Other less common benign liver tumours: Angiomyolipoma, Hepatic lipoma, Mesenchymal hamartoma, Benign biliary hamartoma (bile duct adenoma, biliary adenofibroma and Von Meyenberg complex)


Majority of these patients do not have any symptoms and the lesion is detected on an imaging test done for unrelated reasons. Symptoms when present can include:

  • Abdominal pain
  • Abdominal discomfort
  • Feeling of fullness
  • Nausea or vomiting
  • Loss of appetite
  • Early satiety


Blood tests: Complete blood count measures the distinct cells in the blood. Liver and kidney function tests assess the function of these organs. A liver function test is usually normal. Blood clotting tests will show whether the liver is making enough of them. The blood test will also check for hepatitis B and C.

Tumour markers: A blood test will also look for tumour markers. Tumour markers are elevated in malignant tumours and help differentiate benign tumours from malignant.

Ultrasound: It is a basic investigation to look inside your abdomen and usually the first investigation which detects the mass in the liver. It uses sound waves which bounce off the internal organs and creates a picture of them on the computer monitor.

Computed tomography scan (CT scan): For liver lesions, triple-phase CT helps us determine the type of lesion. In this, the images are enhanced with contrast by injecting it into the blood circulation and scanning is done in phases while the contrast passes through the liver. The CT scan gives information about the size and location of tumours in the liver. It also shows the relation of cancer to bile duct and blood vessels in the liver.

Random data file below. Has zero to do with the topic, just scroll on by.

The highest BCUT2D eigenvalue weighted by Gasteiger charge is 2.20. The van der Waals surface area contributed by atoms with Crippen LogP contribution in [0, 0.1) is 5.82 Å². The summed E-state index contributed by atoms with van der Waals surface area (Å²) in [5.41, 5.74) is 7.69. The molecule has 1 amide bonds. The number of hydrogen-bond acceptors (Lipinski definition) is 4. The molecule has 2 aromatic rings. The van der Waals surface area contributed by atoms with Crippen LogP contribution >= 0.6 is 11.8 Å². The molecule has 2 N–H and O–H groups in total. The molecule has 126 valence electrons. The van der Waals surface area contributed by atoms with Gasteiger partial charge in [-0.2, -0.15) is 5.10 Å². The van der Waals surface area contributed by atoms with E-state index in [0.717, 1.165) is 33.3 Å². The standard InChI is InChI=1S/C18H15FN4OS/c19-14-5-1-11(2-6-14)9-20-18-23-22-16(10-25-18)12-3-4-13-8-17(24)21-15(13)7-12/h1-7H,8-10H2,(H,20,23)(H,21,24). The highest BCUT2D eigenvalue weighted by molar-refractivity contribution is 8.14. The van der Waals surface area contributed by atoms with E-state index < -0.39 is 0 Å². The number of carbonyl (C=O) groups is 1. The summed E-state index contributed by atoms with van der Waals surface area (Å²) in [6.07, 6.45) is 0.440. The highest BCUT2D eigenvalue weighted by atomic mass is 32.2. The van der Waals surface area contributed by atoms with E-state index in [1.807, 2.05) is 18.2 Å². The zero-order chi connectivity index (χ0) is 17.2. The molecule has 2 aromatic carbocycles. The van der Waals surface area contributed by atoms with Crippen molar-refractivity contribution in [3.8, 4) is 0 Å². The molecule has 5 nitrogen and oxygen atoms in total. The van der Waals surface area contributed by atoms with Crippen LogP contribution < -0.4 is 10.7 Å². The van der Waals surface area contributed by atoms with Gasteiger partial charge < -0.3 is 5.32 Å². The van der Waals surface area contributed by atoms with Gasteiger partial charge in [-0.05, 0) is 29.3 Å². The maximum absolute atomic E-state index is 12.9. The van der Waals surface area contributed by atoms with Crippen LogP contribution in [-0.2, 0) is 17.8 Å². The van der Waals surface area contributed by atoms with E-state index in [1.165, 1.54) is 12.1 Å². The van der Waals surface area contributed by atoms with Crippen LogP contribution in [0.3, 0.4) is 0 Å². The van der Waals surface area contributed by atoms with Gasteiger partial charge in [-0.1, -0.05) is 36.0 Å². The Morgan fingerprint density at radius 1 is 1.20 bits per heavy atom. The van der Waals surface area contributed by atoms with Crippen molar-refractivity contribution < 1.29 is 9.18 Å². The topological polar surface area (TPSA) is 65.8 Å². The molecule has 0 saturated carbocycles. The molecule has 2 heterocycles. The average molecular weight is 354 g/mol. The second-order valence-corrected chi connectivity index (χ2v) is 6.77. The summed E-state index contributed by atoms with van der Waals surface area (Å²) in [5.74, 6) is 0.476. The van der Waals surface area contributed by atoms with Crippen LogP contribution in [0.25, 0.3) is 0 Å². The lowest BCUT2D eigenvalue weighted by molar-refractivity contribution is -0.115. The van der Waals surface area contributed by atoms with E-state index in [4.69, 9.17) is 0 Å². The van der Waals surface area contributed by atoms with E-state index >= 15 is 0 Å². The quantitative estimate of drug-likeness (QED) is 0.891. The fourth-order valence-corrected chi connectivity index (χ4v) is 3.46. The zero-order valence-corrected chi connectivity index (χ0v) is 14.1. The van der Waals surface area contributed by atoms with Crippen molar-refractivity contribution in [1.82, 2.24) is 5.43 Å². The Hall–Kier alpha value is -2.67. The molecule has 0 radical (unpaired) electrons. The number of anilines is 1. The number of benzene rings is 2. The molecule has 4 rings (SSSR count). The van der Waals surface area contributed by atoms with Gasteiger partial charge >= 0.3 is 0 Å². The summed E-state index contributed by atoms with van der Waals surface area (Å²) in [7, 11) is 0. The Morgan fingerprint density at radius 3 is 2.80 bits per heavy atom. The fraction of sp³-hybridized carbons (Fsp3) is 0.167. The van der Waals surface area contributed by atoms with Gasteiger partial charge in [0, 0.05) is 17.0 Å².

Magnetic resonance imaging (MRI): It is a test like a CT scan. Instead of X-Ray, strong magnetic fields and radio waves are used to take images. MRI is a useful modality to distinguish types of liver tumours. MR images are also enhanced with liver-specific contrast agents, acquiring images in phases.

Biopsy: Biopsy means sampling a small piece of the tumour and examining it under a microscope. A biopsy is not always needed for the diagnosis of liver lesion, only when the diagnosis is uncertain based on imaging studies.


Treatment of these lesions depends on symptoms, type of tumour, size, and complications. Surgical resection is indicated in patients with complication and symptoms. Surgical removal is also done in patients where the likelihood of complications or cancerous transformation is high. Some patients would require surgery because the workup will fail to distinguish benign from malignant tumours.

Surgery for liver tumour involves the removal of the tumour-bearing part of the liver.


Hepatectomy is the removal of part of the liver containing cancer with healthy margins. It is done when the remaining liver after surgery is of adequate size and functioning well. The remaining liver grows over a few weeks. With advancements in surgical technique, we do this procedure laparoscopically in selected patients.


Open surgery uses a long incision over the abdomen for the surgery. The laparoscopic approach uses minimally invasive techniques to do the same surgery with tiny incisions. This entails the insertion of special long thin surgical tools through these small holes. Laparoscopic liver resection results in faster recovery and reduced pain compared to conventional open surgery.